Jul 11, 2010

Week 86

It was a big week here at BorderSmith, literally and figuratively. Star worked big, in the big field, over big distance, and my new pup, Jed arrived. Star worked beautifully over ever-increasing distance, and little Jed is settling in nicely. More on that later.

This week's lessons:
  1. What's a set out dog?
  2. Oops, I am so sorry
  3. Could use a little help here
Here's an excerpt:

There is a line of brush that intersects the field where a wash prevents planting. Mirk always wants to find a way around it, but Star ran through it like a football player busting the "go team" banner at homecoming. Watching him, that's just how I felt, "go Star!" Without seeing his sheep, he went out with faith on my "shush." His trajectory was good on the come-bye side, but I decided to re-direct him, just to make sure I could. He took it like a champ, widening without missing a step to continue on in style. He landed nice and deep at the top, and then it happened, just what I had been hoping for. Unaccustomed to the set-out dog we had today, Star lifted his sheep then went over for a sniff! Afterward, my friend, Llona, who was holding sheep for me said that he gave the "oops, I'm so sorry, please excuse me" expression when I hollered. I could see for myself that he immediately returned to his sheep. I could have prevented it with a walk up whistle, but he would have learned nothing. Better to let him make the mistake and correct him for it. I was gratified to see him lift without a hitch the next time up the field.

Jul 8, 2010

Week 85

Oh, it is so nice to back on the big field. My dogs were rusty, and really needed to be stretched out. We worked on big outruns, Star rallied, and it all came back to him as he began to run out easily finding sheep that were hundreds of yards away.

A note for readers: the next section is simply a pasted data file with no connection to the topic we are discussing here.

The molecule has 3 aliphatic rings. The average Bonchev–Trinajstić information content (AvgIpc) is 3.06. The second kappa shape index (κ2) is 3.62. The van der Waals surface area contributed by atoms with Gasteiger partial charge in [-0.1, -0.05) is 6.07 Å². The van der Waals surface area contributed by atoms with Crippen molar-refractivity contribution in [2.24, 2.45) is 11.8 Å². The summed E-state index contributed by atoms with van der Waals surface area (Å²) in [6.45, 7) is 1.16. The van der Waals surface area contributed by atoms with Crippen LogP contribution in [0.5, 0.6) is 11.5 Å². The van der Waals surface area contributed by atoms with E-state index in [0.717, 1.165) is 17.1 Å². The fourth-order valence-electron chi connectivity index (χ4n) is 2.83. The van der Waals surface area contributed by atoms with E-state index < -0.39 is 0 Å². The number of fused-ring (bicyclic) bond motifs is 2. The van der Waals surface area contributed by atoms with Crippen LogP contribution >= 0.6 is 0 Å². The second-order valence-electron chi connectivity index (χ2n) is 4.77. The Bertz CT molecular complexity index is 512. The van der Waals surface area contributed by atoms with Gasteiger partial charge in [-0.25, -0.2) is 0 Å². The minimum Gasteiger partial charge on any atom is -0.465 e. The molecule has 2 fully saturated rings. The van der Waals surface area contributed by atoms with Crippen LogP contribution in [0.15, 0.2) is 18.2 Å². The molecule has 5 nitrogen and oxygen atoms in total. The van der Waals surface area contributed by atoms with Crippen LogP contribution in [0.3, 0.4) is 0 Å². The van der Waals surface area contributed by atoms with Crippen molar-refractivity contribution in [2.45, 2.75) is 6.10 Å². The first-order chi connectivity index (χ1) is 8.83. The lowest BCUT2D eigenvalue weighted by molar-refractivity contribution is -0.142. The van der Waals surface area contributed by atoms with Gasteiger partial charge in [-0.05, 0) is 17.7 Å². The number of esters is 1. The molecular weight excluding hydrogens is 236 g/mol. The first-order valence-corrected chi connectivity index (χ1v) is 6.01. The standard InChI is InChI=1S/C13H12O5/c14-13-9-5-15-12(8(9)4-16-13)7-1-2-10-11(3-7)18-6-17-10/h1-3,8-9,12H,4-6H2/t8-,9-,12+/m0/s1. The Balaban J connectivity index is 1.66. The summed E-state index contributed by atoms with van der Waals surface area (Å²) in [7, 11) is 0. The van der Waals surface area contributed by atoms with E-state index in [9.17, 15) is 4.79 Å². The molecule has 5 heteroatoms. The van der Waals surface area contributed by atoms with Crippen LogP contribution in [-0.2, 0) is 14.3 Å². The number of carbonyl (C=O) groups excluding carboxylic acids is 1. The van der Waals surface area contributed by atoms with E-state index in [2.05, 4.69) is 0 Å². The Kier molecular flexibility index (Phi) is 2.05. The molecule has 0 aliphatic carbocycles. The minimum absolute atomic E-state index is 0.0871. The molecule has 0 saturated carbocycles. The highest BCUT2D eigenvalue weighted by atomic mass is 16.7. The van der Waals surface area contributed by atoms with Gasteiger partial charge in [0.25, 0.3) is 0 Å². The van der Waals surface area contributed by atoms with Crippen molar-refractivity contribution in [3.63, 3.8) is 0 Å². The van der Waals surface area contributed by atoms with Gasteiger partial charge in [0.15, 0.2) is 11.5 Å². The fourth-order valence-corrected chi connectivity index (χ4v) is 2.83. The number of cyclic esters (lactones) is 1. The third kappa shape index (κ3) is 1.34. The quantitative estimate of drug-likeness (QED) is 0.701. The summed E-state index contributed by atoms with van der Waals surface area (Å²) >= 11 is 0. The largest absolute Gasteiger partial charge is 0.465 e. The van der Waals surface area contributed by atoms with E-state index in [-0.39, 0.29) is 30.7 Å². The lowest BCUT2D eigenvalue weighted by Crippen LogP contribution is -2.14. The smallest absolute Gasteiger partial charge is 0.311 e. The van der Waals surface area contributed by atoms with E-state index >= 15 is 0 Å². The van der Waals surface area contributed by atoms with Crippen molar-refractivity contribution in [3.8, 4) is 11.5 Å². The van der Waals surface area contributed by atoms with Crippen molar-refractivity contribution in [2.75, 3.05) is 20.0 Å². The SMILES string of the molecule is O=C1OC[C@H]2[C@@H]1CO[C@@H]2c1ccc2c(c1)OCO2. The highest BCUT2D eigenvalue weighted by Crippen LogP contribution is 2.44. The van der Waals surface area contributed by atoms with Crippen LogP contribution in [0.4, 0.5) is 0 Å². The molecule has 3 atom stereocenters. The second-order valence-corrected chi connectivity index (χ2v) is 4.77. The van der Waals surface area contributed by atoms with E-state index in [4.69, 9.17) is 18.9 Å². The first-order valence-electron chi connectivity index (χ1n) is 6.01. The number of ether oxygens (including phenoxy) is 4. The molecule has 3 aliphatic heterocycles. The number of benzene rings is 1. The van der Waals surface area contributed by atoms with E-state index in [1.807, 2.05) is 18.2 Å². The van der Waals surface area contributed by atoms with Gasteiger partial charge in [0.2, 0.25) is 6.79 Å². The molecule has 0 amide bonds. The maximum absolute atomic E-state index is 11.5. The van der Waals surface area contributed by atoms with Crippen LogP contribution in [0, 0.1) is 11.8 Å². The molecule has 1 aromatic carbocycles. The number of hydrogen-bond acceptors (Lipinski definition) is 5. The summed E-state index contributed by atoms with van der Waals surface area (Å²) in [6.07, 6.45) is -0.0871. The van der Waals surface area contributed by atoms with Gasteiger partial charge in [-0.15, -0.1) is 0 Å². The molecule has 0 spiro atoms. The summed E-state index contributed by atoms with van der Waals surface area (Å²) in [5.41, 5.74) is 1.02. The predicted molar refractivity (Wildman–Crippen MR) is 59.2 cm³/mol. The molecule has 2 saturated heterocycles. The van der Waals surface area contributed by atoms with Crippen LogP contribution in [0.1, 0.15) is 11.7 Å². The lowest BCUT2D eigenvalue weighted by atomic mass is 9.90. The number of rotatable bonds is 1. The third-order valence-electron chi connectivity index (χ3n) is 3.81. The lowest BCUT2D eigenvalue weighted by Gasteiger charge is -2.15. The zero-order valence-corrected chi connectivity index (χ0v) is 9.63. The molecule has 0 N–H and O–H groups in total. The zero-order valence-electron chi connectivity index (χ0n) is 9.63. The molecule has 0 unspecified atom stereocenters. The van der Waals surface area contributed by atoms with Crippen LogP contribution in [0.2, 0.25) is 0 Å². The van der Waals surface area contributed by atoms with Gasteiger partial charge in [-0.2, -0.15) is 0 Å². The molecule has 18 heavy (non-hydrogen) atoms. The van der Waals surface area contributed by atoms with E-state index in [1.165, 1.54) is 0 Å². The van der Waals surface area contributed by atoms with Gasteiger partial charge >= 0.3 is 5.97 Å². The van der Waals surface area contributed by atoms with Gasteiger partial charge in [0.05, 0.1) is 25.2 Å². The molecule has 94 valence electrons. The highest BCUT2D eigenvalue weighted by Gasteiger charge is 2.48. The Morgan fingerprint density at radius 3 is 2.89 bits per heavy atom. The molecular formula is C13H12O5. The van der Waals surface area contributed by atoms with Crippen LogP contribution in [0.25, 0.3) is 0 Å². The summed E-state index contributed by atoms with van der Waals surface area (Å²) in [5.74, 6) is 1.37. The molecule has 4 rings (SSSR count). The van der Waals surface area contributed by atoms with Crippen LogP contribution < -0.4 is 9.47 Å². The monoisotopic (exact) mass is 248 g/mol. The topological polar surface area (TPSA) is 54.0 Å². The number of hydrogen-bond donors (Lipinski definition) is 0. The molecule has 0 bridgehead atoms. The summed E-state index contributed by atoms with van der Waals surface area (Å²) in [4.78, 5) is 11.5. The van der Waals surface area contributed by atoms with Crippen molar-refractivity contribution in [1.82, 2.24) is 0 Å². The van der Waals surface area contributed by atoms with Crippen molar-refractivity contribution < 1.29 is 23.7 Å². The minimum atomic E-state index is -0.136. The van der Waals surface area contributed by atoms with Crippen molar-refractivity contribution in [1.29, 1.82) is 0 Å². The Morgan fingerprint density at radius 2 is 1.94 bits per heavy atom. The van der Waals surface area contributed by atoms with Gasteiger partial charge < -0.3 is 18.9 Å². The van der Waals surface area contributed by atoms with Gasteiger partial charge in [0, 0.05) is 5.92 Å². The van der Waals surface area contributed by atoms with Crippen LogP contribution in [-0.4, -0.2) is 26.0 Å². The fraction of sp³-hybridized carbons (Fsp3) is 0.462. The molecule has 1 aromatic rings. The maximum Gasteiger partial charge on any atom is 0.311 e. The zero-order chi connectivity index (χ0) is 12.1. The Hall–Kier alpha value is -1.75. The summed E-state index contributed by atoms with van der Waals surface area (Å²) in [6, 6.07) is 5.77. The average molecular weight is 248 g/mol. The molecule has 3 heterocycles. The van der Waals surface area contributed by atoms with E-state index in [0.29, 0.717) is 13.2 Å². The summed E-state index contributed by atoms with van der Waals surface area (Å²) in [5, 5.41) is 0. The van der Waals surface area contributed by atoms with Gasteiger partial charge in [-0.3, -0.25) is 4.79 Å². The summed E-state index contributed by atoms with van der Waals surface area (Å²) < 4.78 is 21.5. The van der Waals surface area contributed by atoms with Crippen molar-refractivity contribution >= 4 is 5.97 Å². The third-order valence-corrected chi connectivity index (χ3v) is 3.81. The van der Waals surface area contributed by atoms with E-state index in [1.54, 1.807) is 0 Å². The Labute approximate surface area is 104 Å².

This week's lessons:
  1. Does this look familiar?
  2. Hey, while you're out there
  3. Come on...come on

Here's an excerpt:

Once today, he started beautifully then went too deep. I blew a stop when he got to 12 o'clock, which he took, turning onto his sheep instantly. The sheep were about 500 yards away. Good boy. Another time, the sheep had moved closer and he could see them. He started too tight, but widened out and finished perfectly on balance and nicely off at the top. He has gathering ability that I will always be able to trust. Plus, he is so willing take direction, that I know I'll always be able to guide him. Good boy. Wow, that's 2 "good boys" in one paragraph.

Jul 1, 2010

Week 84

This time last year

This was an up and down week. Started down, then moved up quickly. I have not worked my dogs over big distance in a while, and it showed. Star rallied nicely though, and wound up impressing me...again.

This week's lessons:
  1. No, you're not in trouble
  2. You can't push a rope
  3. Look at that dog go
Here's an excerpt:
He's such a funny dog and sometimes I get awfully tired of cheerleading as I had to today. But then he does something brilliant, like stop on a dime, make a spectacular shed, or take a well-timed, appropriate grip, and I remember that he's not even 2 and growing into himself each time I work him. When things go all hooki-lau at distance, I can either stand flat-footed and scream at my dog, as if that will do any good, or I can bring it all back close, and refresh. Screaming would fail miserably with Star, but I prefer an alternate route with all dogs. Besides, who wants to spend their days standing and screaming?